5.62 Regular meetings are now being held between the Derbyshire Gypsy Liaison Group, Bolsover District Council, Chesterfield Borough Council and North East Derbyshire District Council to discuss on-going issues regarding the Group’s concerns. This group will liaise with the County Wide Research Group to draw up a study to determine the current need for Gypsy sites in the area. The results of this study will inform Local Plan policy in determining planning applications for Gypsy sites.

H11 Sites for Gypsies and Travellers

Planning permission will be granted for new Gypsy and traveller caravan sites where there is an identified need for such provision, provided that all the following criteria are met:

(a) the site is within reasonable travelling distance of schools, shops and community facilities;

(b) the site is capable of being provided with a reasonable level of services including water, electricity and sewage disposal facilities, washing facilities and regular refuse collection;

(c) the proposal would not have an adverse effect on the amenity of surrounding uses;

(d) the proposed development would not harm the character and visual amenity of the surrounding landscape; and

(e) the site is not in the Green Belt, Special Landscape Area, within a conservation area or affects the setting of a listed building.


Mobile Homes, Residential Caravans and Chalets for Permanent Occupation

5.63 In cases where this type of accommodation is occupied as a main residence, it will be subject to the same planning considerations as conventional housing. These dwellings require essentially the same range of services and utilities for their proper functioning as conventional housing. As a result, planning applications for this type of accommodation will be judged against the same Local Plan policies as applications for conventional dwellings in similar locations.

Quality and Design of Housing Development

5.64 PPG3 states the Government’s desire to improve the quality and attractiveness of residential areas through the implementation of good urban design principles.

5.65 To fulfil the desire to create and maintain an attractive high quality built environment, it is necessary to ensure that the development itself meets acceptable standards, by paying due regard and attention to details of design, materials, scale, form, siting and access, while at the same time protecting important landscape features and areas of natural history interest.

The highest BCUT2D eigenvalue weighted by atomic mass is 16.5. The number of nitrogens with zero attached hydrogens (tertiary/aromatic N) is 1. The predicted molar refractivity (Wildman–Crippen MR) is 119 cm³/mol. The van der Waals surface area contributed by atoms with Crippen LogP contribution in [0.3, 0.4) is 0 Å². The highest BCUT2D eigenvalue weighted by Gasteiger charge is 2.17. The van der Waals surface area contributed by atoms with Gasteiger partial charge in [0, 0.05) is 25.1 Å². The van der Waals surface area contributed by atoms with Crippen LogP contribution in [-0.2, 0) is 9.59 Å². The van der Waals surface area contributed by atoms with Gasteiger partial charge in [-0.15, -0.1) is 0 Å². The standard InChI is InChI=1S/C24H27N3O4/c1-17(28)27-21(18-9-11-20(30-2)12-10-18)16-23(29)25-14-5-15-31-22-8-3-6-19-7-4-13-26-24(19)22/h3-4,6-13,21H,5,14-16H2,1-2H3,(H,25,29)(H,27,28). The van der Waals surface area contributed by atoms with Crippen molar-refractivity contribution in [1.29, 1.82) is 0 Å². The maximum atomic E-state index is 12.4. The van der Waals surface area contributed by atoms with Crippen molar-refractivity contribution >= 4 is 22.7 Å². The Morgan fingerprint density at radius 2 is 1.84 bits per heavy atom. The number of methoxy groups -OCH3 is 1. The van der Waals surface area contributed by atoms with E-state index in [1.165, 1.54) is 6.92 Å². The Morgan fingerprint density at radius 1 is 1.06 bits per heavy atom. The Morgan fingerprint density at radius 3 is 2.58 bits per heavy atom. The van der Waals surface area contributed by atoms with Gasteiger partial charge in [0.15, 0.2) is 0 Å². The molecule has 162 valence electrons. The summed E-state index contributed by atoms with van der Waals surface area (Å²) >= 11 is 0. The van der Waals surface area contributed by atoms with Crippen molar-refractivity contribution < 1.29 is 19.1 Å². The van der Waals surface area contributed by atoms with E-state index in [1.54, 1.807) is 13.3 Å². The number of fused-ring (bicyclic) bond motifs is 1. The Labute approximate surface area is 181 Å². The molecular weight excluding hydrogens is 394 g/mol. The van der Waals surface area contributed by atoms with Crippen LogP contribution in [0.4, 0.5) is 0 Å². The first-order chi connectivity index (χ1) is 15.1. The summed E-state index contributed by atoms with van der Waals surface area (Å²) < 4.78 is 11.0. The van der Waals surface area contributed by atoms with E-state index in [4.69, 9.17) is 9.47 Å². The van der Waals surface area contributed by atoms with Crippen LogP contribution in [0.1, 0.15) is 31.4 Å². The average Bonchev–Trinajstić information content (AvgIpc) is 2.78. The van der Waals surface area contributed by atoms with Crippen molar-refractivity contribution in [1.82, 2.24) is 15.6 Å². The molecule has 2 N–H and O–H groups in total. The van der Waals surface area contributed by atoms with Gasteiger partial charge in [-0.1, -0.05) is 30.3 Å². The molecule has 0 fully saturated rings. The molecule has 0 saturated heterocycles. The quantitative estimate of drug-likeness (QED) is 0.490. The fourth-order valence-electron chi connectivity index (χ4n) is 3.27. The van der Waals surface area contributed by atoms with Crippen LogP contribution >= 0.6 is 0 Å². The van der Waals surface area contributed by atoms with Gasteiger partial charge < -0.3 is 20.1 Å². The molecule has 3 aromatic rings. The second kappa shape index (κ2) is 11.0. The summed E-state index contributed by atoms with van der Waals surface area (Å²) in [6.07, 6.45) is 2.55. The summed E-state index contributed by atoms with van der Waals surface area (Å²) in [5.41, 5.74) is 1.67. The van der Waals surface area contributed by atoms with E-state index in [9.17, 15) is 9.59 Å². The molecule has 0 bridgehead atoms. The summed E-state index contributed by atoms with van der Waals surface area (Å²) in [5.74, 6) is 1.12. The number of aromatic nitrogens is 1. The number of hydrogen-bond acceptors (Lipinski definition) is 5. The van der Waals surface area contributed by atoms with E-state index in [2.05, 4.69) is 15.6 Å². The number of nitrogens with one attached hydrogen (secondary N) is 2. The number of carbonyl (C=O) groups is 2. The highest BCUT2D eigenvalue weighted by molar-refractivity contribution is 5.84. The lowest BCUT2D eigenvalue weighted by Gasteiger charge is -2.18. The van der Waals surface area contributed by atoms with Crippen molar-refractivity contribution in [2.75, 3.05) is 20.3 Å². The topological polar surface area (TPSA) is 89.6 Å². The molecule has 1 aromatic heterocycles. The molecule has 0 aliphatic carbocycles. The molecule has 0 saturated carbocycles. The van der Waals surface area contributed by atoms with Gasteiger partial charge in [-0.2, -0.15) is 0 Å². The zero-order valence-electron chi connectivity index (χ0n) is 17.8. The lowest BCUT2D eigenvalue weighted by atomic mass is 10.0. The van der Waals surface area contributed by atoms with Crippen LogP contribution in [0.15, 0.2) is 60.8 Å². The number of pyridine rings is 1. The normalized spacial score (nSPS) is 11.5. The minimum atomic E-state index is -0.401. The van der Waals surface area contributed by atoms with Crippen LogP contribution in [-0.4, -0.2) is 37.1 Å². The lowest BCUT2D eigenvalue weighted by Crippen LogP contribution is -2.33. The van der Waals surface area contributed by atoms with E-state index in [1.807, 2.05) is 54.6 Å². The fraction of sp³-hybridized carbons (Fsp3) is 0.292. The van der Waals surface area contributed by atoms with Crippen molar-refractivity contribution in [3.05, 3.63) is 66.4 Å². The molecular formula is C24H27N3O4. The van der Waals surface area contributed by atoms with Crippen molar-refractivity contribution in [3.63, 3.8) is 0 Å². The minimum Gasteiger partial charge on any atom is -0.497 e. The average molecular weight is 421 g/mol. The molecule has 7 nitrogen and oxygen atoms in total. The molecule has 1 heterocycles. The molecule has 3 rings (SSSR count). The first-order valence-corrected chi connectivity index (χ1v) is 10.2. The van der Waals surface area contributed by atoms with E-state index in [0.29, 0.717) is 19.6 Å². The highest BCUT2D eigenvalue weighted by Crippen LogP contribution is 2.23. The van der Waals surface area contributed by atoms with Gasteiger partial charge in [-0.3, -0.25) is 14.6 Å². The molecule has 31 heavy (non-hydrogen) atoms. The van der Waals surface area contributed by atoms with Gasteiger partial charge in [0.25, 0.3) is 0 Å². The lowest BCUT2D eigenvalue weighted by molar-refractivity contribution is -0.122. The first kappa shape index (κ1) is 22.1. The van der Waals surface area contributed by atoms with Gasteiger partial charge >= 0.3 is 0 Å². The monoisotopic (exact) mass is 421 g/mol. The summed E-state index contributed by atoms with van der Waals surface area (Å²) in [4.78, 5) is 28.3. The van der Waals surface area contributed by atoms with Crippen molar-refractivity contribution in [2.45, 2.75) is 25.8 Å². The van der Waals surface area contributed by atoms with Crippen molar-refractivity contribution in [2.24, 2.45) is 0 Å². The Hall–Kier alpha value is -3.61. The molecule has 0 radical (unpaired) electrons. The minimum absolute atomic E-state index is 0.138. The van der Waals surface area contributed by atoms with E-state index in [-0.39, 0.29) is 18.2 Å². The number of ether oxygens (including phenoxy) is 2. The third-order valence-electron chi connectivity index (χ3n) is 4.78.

5.66 In accordance with advice in PPG3, new housing development will be provided at a minimum density of 30 dwellings per hectare to help maximise the efficient use of land, unless it can be shown that this would be inappropriate, having regard to the character of the locality and the physical constraints of the site. In locations where there is good access to public transport or where services and facilities are within convenient walking or cycling distance, there will be scope to seek higher densities.

H12 Design and Layout of New Housing

Proposals for new housing development and the conversion of existing buildings, will be required to:

(a) respect the character of the site or building, its surroundings and the area in which it is located, with particular regard to maintaining and contributing to local distinctiveness;

(b) not damage the amenity of adjoining land and premises or that of existing residents adjoining the new development;

(c) ensure adequate standards of privacy and outlook;

(d) protect important landscape features and areas of natural history interest;

(e) provide landscaping appropriate to the setting, particularly where the development is visually prominent or situated on the urban fringe;

(f) provide a safe traffic circulation system for vehicles and pedestrians and satisfactory vehicular access to the road network; and

(g) further the objectives of sustainable development, not only in locational terms, but in respect of density, design and the capacity of existing infrastructure to support the development and the impact on the natural environment.

Development will be expected to be at a minimum of 30 dwellings per hectare, unless in exceptional circumstances it can be demonstrated that there are significant constraints to development or that the development would have an adverse impact on the character and appearance of the locality. The Council will seek to secure higher densities of development, especially in locations with good public transport accessibility, including town centres or around major nodes along public transport corridors and on other suitable sites.